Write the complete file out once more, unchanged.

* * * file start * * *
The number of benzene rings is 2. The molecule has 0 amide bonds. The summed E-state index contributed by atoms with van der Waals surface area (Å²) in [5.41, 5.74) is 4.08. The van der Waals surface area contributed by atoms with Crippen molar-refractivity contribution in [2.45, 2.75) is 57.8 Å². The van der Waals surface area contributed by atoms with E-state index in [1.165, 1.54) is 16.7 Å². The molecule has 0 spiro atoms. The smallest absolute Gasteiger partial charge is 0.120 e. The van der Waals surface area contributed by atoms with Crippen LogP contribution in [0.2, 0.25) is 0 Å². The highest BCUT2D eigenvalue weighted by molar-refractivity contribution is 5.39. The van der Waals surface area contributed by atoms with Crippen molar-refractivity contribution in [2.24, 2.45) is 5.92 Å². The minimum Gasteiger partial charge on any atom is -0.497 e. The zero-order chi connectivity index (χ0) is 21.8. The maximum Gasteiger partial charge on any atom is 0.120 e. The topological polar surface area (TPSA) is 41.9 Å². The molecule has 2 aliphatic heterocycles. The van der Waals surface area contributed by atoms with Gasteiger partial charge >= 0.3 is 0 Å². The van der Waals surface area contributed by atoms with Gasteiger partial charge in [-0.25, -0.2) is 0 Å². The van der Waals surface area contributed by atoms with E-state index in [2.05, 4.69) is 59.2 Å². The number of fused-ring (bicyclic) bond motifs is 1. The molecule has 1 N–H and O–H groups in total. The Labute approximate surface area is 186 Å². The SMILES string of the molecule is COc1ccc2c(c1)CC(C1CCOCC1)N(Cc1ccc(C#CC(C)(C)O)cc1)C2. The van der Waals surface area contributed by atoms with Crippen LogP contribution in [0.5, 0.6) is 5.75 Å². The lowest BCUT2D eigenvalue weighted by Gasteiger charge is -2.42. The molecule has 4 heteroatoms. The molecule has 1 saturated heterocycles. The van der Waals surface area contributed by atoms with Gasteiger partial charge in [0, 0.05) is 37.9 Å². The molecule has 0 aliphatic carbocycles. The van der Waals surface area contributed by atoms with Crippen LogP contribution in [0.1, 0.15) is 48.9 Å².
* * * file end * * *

The number of benzene rings is 2. The molecule has 0 amide bonds. The summed E-state index contributed by atoms with van der Waals surface area (Å²) in [5.41, 5.74) is 4.08. The van der Waals surface area contributed by atoms with Crippen molar-refractivity contribution in [2.45, 2.75) is 57.8 Å². The van der Waals surface area contributed by atoms with E-state index in [1.165, 1.54) is 16.7 Å². The molecule has 0 spiro atoms. The smallest absolute Gasteiger partial charge is 0.120 e. The van der Waals surface area contributed by atoms with Crippen LogP contribution in [0.2, 0.25) is 0 Å². The highest BCUT2D eigenvalue weighted by molar-refractivity contribution is 5.39. The van der Waals surface area contributed by atoms with Crippen molar-refractivity contribution in [2.24, 2.45) is 5.92 Å². The minimum Gasteiger partial charge on any atom is -0.497 e. The zero-order chi connectivity index (χ0) is 21.8. The maximum Gasteiger partial charge on any atom is 0.120 e. The topological polar surface area (TPSA) is 41.9 Å². The molecule has 2 aliphatic heterocycles. The van der Waals surface area contributed by atoms with Gasteiger partial charge >= 0.3 is 0 Å². The van der Waals surface area contributed by atoms with Gasteiger partial charge in [-0.25, -0.2) is 0 Å². The van der Waals surface area contributed by atoms with E-state index in [2.05, 4.69) is 59.2 Å². The number of fused-ring (bicyclic) bond motifs is 1. The molecule has 1 N–H and O–H groups in total. The Labute approximate surface area is 186 Å². The SMILES string of the molecule is COc1ccc2c(c1)CC(C1CCOCC1)N(Cc1ccc(C#CC(C)(C)O)cc1)C2. The van der Waals surface area contributed by atoms with Crippen LogP contribution in [0.5, 0.6) is 5.75 Å². The lowest BCUT2D eigenvalue weighted by Gasteiger charge is -2.42. The molecule has 4 heteroatoms. The molecule has 1 saturated heterocycles. The van der Waals surface area contributed by atoms with Gasteiger partial charge in [0, 0.05) is 37.9 Å². The molecule has 0 aliphatic carbocycles. The van der Waals surface area contributed by atoms with Crippen LogP contribution in [0.1, 0.15) is 48.9 Å².